After 30 years fighting a flesh-eating, bone-destroying disease, a Sudanese physician dares to hope for global assistance again.
On May 21, Dr. Ahmed Fahal will fly anxiously from Khartoum, Sudan to Geneva, Switzerland for the annual World Health Assembly. Twice before, he has left the assembly broken-hearted.
Representatives from 194 countries gather at the WHA every year to hash out top health priorities around the globe. This year, at the 69th meeting, a slight fraction of time will be devoted to an obscure flesh-eating disease called mycetoma, which burdens the poor in two dozen countries near the equator. The disease has been Fahal’s obsession for 30 years.
Caused by either bacteria or fungi that penetrate the skin, mycetoma infections can lead to chronic disability, amputation, and occasionally death. Fahal’s patients travel days to see him from the poorest villages in Sudan, and he’s successfully called attention to their plight. In 1991, Fahal created a clinic devoted to the disease in Sudan’s capital city, where he directs a loyal staff that at times includes scientists and doctors from Europe, Japan, and Australia. In his ongoing campaign, Fahal travels to the WHA in hopes of having mycetoma added to a seminal list of neglected tropical diseases tracked by the WHO. The list more or less dictates the diseases that philanthropists notice.
In anticipation of the Assembly next week, Fahal says, “I am excited because if it is included on the list this year it will open great opportunities for mycetoma patients.” He adds, “I am also worried because any country can say no, don’t include it, and that will be a big blow.”
I first met Fahal at the Assembly last year, in 2015. His broad shoulders slumped forward, and his gaze drifted to the floor as we spoke. He had come to the meeting to convince governments that mycetoma patients deserve their consideration. However, on the first day of the meeting, Fahal learned his disease had not even made the list of items up for discussion. He wasn’t feeling talkative after the news. He said he felt depressed.
Nonetheless, Fahal moved forward on another front, a collaboration with a Geneva-based non-governmental organization called the Drugs for Neglected Disease initiative (DNDi). The group had been testing an antifungal treatment, Fosravuconazole, for a different cause, and they suggested it might fight the fungal form of mycetoma as well. Since then, DNDi moved forward with plans. This summer, they will launch a clinical trial in Sudan led by Fahal, in partnership with the Japanese pharmaceutical company Eisai.
The sheer fact of DNDi’s involvement encouraged Dirk Engels, the head of the WHO’s neglected tropical disease department, to reconsider mycetoma because the organization has proven effective at drug development. Without treatments and diagnostic tests—or at least the prospect of such tools—Engels was hard pressed to convince his colleagues that placing the disease on their list really mattered. After all, the mandate for the WHO is to make concrete recommendations on how to tackle listed diseases—a chore that cannot be empty because it costs time and money. By the end of the WHO executive board meeting in late January, mycetoma was recommended as the 18th neglected tropical disease on the WHO’s list. However, the ultimate decision now relies on government officials attending the Assembly next week.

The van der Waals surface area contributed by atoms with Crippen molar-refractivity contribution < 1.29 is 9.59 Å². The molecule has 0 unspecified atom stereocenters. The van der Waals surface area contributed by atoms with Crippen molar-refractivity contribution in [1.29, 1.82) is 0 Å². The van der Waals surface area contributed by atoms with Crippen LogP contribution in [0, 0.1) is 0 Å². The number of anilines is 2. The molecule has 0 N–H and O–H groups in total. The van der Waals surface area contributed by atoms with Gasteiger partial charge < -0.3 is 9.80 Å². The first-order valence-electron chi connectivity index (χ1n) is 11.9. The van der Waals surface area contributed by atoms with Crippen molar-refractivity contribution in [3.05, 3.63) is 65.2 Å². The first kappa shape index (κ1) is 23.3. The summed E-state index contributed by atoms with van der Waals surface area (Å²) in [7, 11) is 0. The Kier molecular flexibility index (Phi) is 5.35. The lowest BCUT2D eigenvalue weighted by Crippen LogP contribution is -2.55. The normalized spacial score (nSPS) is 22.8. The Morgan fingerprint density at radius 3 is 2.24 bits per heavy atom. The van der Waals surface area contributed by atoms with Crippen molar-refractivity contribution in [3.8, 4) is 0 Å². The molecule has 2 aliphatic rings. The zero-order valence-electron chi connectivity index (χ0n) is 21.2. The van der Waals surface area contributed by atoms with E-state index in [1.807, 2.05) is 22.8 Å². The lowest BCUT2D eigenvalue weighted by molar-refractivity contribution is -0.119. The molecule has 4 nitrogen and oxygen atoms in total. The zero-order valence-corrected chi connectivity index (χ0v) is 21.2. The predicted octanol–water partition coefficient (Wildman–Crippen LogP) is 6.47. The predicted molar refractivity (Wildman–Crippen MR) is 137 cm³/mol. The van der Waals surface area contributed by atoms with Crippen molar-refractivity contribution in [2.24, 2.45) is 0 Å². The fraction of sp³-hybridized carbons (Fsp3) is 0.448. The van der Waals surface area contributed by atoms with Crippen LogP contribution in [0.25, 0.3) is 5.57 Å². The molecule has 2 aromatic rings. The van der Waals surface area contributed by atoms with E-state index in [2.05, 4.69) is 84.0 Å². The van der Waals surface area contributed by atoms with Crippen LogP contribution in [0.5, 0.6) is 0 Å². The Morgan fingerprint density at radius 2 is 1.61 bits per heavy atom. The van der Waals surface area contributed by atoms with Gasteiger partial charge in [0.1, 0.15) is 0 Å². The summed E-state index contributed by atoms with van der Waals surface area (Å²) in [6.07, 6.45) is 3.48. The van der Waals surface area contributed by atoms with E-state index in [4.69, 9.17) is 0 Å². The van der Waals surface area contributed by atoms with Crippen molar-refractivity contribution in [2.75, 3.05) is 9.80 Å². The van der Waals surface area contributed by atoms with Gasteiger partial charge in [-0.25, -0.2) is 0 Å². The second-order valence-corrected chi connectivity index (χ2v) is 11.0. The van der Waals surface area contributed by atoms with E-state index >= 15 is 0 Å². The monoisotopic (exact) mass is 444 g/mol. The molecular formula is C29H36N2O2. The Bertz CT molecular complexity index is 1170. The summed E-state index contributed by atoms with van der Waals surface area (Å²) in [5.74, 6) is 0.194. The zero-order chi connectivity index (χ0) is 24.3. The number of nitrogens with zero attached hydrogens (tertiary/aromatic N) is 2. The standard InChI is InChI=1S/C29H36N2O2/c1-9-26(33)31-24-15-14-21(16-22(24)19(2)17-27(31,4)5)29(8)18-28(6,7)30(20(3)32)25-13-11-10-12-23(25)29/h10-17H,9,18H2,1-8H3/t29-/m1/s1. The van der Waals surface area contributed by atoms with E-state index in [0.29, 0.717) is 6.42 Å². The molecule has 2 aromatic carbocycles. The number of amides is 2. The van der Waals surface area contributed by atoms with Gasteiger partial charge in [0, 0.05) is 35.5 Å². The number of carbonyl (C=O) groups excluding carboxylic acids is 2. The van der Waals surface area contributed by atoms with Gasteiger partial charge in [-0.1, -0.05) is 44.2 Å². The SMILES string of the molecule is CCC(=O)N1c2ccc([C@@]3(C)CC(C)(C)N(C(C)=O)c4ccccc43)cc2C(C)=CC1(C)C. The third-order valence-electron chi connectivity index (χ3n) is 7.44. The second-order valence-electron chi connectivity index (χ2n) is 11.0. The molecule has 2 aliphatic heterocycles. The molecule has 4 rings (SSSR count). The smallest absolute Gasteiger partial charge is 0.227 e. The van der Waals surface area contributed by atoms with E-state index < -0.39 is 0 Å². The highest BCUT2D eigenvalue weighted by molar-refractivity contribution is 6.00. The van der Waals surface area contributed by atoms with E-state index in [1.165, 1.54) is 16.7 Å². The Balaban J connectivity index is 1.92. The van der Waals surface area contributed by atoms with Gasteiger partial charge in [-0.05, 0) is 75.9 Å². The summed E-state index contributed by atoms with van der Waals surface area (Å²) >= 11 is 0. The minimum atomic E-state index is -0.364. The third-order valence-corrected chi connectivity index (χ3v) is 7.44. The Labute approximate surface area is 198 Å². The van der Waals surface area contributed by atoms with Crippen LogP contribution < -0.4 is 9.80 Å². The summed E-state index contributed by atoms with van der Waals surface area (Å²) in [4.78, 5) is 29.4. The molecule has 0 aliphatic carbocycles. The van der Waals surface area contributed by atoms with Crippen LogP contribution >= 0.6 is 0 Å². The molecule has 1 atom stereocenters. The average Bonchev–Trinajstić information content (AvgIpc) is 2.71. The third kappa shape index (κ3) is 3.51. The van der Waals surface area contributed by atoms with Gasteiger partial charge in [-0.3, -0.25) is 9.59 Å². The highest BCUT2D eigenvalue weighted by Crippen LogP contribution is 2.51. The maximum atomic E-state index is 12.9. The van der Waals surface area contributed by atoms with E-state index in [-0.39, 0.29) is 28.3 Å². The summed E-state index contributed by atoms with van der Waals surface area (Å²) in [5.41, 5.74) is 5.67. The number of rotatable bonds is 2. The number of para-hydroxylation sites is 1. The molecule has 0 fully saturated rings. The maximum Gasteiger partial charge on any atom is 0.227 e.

Engels expects the inclusion of mycetoma, although pushback at the January meeting indicates possible dissent. Specifically, U.S. representatives argued against the addition because they feared it would set a precedent of including any number of maladies willy-nilly. To ease that concern at the WHA, a technical committee was tasked with presenting a systematic process for vetting the addition of diseases to the list. If this process doesn’t satisfy delegates, mycetoma may be passed over again this year.
To Fahal, the “slippery-slope” argument sounds absurd. “It is not fair because these patients deserve attention,” he tells me over the phone. To him, mycetoma is neither abstract nor obscure. He amputates limbs rotted by fungus every few months. He hears desperate tales from patients who sought relief from lousy, expensive medicines, traditional herbs, burning or battery acid—all in vain. “When people come to visit the mycetoma clinic and they see patients, they get so sad,” Fahal says. But, of course, most delegates at the Assembly will not be flying to Khartoum. Instead, Fahal comes to the meeting with photographs on his computer ready for display. They are poorly lit medical images of suppurating sores, swollen stumps, anemic patients. It’s an unpalatable approach, but he’s not sure what else to do.
By the end of next week, Fahal will know what those who set the world’s health agenda decide.
Editor’s Note: Amy Maxmen reported on mycetoma in Sudan for the Global Health NOW series, “The Most Neglected Disease.” Mycetoma was the selected as the Untold Global Health Story of 2015 by GHN and the Consortium of Universities for Global Health.
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